I am worried…! Market update
I’m concerned, actually I’d go as far to say as I’m a bit worried. I’m very proud of the UK, of all that it’s achieved, and the modern society we are. I’m not worried about the economy; eventually politicians will pull the right levers or, most likely, the market will find its own level and human ingenuity will drive us forwards. It’s been my opinion for some time that we often succeed in spite of politicians and not because of them. Talking of opinions, of course any newsletter has some element of opinion, but in this newsletter I’m keen to share what some others feel and so much of what I write isn’t my opinion. Please have this at the forefront of your mind when digesting this piece, dear reader! There are of course a million of other things to worry about, but the world is never totally serene, and my intention is to focus on the UK. I’ve alluded to it in the odd post, but now I need to say it out loud. The UK is at serious risk of brain drain.
We’ve had far more economic shocks to deal with in the last 15 years than anyone should have to bear. Indeed, whilst I think the Bank of England shouldn’t escape criticism (we were seeing huge salary uplifts and yet the BOE was saying at the time inflation was temporary), I have huge sympathy given the complex issues and instability the bank has had to deal with. Looking across the globe, inflation is a battle many central banks are grappling with, and the UK comes out extremely favourably in comparison to other European economies when it comes to unemployment. I know that doesn’t take away the worry many have, but it does give some context that the UK isn’t alone in its struggle.
However, with the other shocks to the economy, I always sensed from candidates that there was a general belief that things would pass and there was hope. That once the storm had passed, their career would flourish and their lives steadily improve if they worked hard. This time it feels different. Over the last few weeks, conversations about relocating abroad - actually that’s too generic, relocating to Dubai is more accurate - have snowballed. It’s gone from a trickle to an almost daily occurrence. The push and pull factors of the UK and Dubai being? Many feel overtaxed in the UK, that public services are failing here, that Dubai is growing, positive, safe (safety is something that comes up quite a lot) and their children will receive a private education. Indeed, on private education, many (appreciating it’s a small percentage of the UK that pay for a child’s education) feel this is at risk with a change of government. Some also feel that educating their children privately will work against their child when it comes to job prospects. It’s a highly emotive area and it clearly takes us into DE&I. My experience is that DE&I initiatives have been a force for good in UK business, reflective of the dynamic country we are, which has always valued opportunity for all. The idea isn’t to discriminate against anyone - obviously it’s exactly the opposite of that thought - but to ensure those with ability can get in the room, which hasn’t always happened. If this isn’t the case at some firms, then the implementation of the policy is wrong, rather than the concept. Fram is very proud of our DE&I track record and all of our team are unconscious biased trained, and we see it is as an important facet of our offering.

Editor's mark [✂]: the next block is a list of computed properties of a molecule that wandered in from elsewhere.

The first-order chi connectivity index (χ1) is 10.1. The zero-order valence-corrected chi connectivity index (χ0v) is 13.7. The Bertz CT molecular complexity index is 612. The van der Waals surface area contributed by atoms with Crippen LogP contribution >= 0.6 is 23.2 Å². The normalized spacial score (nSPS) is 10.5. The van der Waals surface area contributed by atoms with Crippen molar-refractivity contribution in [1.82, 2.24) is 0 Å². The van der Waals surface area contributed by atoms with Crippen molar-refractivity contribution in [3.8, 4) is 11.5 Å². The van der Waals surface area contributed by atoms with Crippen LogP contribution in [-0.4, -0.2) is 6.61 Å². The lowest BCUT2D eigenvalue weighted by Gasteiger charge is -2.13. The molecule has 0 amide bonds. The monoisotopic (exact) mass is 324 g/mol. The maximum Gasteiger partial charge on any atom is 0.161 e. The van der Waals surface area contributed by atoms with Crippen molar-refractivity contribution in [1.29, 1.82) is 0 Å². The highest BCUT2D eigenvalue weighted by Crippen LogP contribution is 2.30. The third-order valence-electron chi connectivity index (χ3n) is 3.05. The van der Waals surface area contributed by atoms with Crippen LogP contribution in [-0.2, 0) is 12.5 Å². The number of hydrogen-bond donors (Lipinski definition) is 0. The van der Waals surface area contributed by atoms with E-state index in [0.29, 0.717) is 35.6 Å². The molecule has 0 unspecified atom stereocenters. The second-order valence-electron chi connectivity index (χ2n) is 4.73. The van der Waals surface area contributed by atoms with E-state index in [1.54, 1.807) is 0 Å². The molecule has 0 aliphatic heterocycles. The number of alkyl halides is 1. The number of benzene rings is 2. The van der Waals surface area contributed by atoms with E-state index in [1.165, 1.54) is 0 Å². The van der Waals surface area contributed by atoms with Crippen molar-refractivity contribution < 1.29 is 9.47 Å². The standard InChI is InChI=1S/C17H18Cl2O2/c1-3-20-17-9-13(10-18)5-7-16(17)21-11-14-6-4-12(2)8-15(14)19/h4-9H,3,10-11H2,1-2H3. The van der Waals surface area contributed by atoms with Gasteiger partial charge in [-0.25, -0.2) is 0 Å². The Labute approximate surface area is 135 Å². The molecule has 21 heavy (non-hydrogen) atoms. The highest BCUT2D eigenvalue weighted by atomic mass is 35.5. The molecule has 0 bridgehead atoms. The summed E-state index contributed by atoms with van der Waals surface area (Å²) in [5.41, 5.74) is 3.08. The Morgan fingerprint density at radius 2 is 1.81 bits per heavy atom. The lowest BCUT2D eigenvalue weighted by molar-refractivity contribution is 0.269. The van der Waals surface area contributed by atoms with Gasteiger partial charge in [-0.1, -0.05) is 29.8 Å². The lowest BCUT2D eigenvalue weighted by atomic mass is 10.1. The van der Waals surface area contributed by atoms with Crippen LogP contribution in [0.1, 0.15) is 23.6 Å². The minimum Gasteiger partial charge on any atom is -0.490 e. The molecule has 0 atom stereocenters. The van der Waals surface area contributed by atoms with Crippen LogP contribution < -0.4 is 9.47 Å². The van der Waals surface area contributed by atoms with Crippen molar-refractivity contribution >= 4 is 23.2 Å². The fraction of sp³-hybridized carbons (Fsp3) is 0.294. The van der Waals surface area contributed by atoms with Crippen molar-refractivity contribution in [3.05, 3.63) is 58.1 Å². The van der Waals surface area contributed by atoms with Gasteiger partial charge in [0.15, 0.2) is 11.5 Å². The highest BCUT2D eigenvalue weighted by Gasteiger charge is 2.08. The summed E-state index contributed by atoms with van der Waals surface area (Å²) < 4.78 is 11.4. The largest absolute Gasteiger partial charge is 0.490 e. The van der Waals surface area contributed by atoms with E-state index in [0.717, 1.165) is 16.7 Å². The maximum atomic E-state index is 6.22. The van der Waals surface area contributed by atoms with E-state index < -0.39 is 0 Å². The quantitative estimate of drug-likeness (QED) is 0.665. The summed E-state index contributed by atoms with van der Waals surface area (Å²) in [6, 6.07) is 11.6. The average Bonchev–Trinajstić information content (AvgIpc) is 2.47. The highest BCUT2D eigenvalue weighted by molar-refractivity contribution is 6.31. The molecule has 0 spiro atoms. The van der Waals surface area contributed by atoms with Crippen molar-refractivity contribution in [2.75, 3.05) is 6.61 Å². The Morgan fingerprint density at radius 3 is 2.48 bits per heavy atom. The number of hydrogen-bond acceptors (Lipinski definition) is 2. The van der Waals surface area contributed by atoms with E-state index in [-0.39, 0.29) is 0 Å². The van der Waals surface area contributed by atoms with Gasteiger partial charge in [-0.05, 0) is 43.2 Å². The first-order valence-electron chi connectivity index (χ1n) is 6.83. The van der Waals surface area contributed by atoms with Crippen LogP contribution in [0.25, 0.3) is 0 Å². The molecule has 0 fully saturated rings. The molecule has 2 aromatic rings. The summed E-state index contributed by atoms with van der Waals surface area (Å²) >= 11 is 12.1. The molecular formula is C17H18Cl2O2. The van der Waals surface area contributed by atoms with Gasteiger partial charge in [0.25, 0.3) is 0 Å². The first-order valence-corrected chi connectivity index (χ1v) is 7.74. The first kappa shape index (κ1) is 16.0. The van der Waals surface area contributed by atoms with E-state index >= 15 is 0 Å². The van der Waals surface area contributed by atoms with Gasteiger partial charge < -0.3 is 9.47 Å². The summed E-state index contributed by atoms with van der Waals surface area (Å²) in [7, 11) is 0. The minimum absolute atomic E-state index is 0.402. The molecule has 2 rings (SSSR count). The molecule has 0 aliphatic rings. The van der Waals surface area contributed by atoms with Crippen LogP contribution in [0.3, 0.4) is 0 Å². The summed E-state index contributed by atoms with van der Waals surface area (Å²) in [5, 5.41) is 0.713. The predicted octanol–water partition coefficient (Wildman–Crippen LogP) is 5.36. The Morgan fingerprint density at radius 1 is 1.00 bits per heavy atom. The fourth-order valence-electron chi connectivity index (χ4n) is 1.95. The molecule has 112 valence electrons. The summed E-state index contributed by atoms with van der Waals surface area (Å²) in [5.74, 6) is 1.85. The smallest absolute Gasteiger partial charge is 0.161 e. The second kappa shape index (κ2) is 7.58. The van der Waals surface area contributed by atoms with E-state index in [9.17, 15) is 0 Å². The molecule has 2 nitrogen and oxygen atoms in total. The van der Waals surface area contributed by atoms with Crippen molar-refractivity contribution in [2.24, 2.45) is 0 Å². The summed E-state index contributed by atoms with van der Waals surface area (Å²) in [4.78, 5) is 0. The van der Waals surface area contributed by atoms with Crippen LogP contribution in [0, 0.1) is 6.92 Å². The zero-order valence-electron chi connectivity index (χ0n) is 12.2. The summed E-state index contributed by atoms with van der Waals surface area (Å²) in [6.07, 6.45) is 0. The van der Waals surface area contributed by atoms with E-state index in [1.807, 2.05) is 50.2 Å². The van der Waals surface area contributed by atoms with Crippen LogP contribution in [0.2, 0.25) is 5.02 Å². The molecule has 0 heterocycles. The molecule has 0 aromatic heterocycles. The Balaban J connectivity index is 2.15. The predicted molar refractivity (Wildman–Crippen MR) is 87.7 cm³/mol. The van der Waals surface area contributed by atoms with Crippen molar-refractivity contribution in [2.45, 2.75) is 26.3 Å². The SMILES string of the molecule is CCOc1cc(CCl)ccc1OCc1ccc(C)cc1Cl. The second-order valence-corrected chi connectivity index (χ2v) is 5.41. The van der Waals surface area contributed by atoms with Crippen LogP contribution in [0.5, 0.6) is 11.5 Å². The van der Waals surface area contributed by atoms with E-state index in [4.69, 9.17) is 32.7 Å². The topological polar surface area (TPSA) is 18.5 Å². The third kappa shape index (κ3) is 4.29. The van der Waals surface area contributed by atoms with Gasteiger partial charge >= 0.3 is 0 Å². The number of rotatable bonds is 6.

It isn’t just individuals looking to relocate to Dubai. In February, it was reported that the DIFC were looking to help 50 hedge funds set up branches in Dubai. Of course, having a footprint in a growing region is important, but it also comes with the strategic benefit of being able to relocate significant amounts of operations there should one want to take up that option. For clarity, I have no idea if any of the firms mentioned in the article do.
I know Dubai well. My parents lived there for seven years and it’s a vibrant international community. Apart from walks down country lanes and the opportunity to drop into a underheated local with a scowling landlord, there’s every imaginable hobby and entertainment to enjoy. There was talk then that Dubai had decoupled from the Western economy, only for it to get clobbered by the financial crisis. However, in the age of the influencer, it sells itself well as somewhere where life is good at a time when European economies are sluggish. Not everybody will go to Dubai, the vast majority will want to stay near friends and family, some will go to other countries. However, at a time when we have an ageing population and there’s a general acceptance that we have a skills shortage, losing any doctors, lawyers, bankers or working age people with any skillset is a negative. I also wonder that if UK nationals are “bailing out”, who’s “investing in” the UK.
As mentioned, the UK isn’t alone in its battle, but government isn’t articulating well the global context of the challenges we all face and I’m afraid are losing the narrative, and potentially the hearts and minds of the strivers.
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